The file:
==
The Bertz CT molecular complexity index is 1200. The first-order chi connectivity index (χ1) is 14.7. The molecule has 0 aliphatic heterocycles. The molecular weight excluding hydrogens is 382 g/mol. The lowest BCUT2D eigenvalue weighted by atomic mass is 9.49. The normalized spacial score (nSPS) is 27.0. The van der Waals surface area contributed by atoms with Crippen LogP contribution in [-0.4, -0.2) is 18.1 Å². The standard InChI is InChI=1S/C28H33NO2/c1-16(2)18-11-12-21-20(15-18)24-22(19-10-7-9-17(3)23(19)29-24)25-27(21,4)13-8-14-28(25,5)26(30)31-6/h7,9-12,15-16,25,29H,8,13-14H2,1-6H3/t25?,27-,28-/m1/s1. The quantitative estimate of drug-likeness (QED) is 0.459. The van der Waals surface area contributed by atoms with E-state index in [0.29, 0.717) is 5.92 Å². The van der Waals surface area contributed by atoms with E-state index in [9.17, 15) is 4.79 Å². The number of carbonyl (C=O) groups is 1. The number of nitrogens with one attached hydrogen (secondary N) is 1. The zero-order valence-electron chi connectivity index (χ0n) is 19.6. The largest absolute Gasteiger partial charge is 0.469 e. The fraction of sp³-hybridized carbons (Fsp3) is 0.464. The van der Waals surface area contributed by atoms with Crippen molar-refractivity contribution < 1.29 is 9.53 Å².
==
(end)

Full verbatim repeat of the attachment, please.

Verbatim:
The Bertz CT molecular complexity index is 1200. The first-order chi connectivity index (χ1) is 14.7. The molecule has 0 aliphatic heterocycles. The molecular weight excluding hydrogens is 382 g/mol. The lowest BCUT2D eigenvalue weighted by atomic mass is 9.49. The normalized spacial score (nSPS) is 27.0. The van der Waals surface area contributed by atoms with Crippen LogP contribution in [-0.4, -0.2) is 18.1 Å². The standard InChI is InChI=1S/C28H33NO2/c1-16(2)18-11-12-21-20(15-18)24-22(19-10-7-9-17(3)23(19)29-24)25-27(21,4)13-8-14-28(25,5)26(30)31-6/h7,9-12,15-16,25,29H,8,13-14H2,1-6H3/t25?,27-,28-/m1/s1. The quantitative estimate of drug-likeness (QED) is 0.459. The van der Waals surface area contributed by atoms with E-state index in [0.29, 0.717) is 5.92 Å². The van der Waals surface area contributed by atoms with E-state index in [9.17, 15) is 4.79 Å². The number of carbonyl (C=O) groups is 1. The number of nitrogens with one attached hydrogen (secondary N) is 1. The zero-order valence-electron chi connectivity index (χ0n) is 19.6. The largest absolute Gasteiger partial charge is 0.469 e. The fraction of sp³-hybridized carbons (Fsp3) is 0.464. The van der Waals surface area contributed by atoms with Crippen molar-refractivity contribution < 1.29 is 9.53 Å².